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Mr. Gingrich’s aides and supporters are confident he will meet the filing deadlines of Dec. 14 in Alabama and Dec. 22 for Virginia.

Also upcoming are Dec. 9 deadlines for Louisiana and Michigan and on Dec. 15 for Texas.

The requirements for getting on the ballot in each state vary greatly. Ohio requires submitting signatures of between 50 and 150 Republicans in each of the state’s 16 congressional districts. Michigan requires 10,244 signatures, while Alabama requires just 500 signatures statewide or separate petitions signed by 50 voters from each of the state’s seven congressional districts.

The Gingrich campaign argued that the new proportional allocation of delegates in the GOP primary process could help him in the long run and keep the contest competitive until the spring and perhaps into the early summer.

But the last-minute nature of the effort stands in stark contrast to Mitt Romney’s well-oiled 50-state operation, which has been up and running for more than a year. Mr. Romney already had filed his Ohio signatures and has completed ballot-access requirements in Alabama, Vermont and Alaska well ahead of deadlines.

Mr. Romney’s aides say they have prepared for every contingency and plan to exceed signature requirements in each state by 30 percent to allow for mistakes.

“Since this is the first election after redistricting — a lot of times there’s new requirements after redistricting — you’ve got to spend a lot of time on the legal side, painstakingly putting together a list of state-by-state requirements with a lot of detail,” said Mr. Romney’s political director, Rich Beeson.

In Virginia, Mr. Beeson said, the best time to collect signatures — during the previous general and primary elections — has passed.

“It’s a lot different when you’re asking for signatures from Republican voters out doing their civic duty than hitting up people outside of Wal-Marts doing Christmas shopping,” he added.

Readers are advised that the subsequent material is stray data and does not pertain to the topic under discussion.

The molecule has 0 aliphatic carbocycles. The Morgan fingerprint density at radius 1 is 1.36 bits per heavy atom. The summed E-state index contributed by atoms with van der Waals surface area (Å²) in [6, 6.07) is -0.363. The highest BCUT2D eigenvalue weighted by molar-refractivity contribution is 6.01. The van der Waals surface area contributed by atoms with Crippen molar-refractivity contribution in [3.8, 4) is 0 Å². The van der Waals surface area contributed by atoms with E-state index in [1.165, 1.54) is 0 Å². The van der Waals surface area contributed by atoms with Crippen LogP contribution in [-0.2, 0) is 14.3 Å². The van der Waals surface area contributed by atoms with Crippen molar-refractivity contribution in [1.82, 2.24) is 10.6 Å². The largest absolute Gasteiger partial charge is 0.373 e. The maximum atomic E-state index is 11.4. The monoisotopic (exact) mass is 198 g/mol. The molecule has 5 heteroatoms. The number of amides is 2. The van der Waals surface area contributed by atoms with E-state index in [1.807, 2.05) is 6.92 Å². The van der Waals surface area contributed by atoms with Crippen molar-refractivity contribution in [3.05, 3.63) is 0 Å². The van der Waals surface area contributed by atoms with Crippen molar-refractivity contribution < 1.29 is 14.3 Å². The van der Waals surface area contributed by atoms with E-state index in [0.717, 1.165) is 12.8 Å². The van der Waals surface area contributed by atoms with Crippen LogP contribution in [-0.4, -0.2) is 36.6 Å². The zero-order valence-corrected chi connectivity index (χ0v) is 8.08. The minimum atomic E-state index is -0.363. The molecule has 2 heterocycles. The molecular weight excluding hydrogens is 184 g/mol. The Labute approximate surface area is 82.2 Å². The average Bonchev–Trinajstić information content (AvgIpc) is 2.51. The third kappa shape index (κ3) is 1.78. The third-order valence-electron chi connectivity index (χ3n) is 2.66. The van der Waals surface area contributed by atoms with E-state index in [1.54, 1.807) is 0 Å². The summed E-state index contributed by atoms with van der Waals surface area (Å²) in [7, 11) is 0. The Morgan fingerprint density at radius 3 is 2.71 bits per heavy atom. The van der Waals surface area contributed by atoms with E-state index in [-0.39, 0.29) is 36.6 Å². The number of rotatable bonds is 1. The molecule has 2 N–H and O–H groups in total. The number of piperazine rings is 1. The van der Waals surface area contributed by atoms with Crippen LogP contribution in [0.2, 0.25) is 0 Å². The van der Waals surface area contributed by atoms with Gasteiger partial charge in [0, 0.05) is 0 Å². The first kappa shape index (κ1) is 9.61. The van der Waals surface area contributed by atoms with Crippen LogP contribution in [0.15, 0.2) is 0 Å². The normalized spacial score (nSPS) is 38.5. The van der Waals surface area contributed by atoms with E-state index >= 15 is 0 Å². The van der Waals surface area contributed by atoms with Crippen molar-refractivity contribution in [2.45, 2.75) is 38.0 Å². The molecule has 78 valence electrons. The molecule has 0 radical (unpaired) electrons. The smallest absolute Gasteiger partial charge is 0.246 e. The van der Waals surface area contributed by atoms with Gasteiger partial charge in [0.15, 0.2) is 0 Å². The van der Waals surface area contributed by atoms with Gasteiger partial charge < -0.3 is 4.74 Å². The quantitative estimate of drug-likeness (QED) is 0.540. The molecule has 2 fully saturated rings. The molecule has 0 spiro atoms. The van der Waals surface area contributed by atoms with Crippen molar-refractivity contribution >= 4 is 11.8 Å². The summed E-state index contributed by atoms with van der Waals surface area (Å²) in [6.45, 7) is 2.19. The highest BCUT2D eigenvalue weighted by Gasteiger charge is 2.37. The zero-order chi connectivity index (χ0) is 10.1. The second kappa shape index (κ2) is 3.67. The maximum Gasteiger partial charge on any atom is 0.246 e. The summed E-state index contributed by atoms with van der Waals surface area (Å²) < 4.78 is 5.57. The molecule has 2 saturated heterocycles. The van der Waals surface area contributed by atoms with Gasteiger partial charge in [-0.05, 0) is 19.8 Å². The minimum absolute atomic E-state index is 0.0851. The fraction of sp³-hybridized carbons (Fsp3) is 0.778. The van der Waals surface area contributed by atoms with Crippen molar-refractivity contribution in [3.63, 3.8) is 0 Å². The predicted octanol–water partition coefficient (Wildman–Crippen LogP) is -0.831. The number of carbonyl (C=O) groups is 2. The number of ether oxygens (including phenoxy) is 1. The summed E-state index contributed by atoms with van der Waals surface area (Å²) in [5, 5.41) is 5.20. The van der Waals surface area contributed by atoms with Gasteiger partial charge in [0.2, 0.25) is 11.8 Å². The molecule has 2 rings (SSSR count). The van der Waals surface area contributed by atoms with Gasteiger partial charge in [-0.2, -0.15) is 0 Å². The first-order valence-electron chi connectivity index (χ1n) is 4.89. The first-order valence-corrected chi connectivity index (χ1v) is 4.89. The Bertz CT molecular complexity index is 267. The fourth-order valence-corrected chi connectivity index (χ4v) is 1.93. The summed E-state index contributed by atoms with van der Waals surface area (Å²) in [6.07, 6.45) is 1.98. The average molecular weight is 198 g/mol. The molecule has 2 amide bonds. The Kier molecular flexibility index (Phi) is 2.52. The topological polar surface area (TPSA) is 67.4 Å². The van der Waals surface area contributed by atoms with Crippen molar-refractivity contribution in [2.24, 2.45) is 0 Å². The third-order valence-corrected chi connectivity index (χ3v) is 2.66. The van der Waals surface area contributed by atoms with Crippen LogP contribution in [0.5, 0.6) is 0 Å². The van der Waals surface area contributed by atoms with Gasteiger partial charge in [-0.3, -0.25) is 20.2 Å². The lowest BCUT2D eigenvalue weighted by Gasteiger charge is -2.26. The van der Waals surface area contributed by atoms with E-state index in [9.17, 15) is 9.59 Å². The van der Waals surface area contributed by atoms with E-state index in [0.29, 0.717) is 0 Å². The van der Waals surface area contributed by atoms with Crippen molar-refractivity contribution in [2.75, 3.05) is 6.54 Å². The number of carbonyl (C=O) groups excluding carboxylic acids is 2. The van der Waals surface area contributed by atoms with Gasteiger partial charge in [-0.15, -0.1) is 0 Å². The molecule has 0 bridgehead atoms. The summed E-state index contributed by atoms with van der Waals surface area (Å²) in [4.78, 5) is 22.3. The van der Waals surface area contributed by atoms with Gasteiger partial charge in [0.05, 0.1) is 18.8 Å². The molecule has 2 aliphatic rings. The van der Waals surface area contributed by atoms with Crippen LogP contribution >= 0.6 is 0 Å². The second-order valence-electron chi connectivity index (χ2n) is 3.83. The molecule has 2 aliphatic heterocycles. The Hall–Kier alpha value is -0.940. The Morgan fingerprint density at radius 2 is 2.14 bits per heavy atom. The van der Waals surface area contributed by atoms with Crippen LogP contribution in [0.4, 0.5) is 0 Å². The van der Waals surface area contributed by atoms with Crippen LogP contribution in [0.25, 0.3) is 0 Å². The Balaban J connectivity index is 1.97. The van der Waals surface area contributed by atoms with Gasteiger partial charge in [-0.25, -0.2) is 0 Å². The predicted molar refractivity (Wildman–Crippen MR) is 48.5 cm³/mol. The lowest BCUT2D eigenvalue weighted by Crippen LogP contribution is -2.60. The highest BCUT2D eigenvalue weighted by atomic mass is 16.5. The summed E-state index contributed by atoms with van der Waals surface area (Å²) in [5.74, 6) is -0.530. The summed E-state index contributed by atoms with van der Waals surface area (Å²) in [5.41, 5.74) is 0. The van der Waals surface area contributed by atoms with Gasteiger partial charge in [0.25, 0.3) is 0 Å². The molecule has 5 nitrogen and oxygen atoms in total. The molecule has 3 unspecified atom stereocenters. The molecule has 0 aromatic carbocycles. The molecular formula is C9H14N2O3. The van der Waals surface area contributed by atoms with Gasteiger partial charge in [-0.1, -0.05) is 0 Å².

The Romney campaign deployed two surrogates to criticize Mr. Gingrich when he downplayed the significance of Missouri’s primary.

“Speaker Gingrich’s claim that the Missouri primary is not important is disrespectful to Missouri voters, and it suggests a lack of campaign organization,” former Sen. Jim Talent, Missouri Republican, and state auditor Tom Schwiech said in a joint statement. “Governor Romney recognizes that Missouri is an important state, not only in the primary, but also in the general election.”

Mr. Romney’s organization also is likely to pay dividends in New Hampshire’s primary in early January, but the threatened longtime front-runner first must get through the Jan. 3 caucuses in Iowa, where a Washington Post/ABC News poll has him running 15 points behind Mr. Gingrich.

The Gingrich team says it’s more concerned about Rep. Ron Paul of Texas in Iowa.

“We take our hats off to him,” Mr. Hommand said. “We know we’re going to have to play catch-up to Ron Paul … and we don’t have much time left.”

Mr. Gingrich plans to try to capitalize on his growing popularity with a $1,000-a-head fundraiser in the District on Wednesday, the same day he will speak to the Republican Jewish Coalition.

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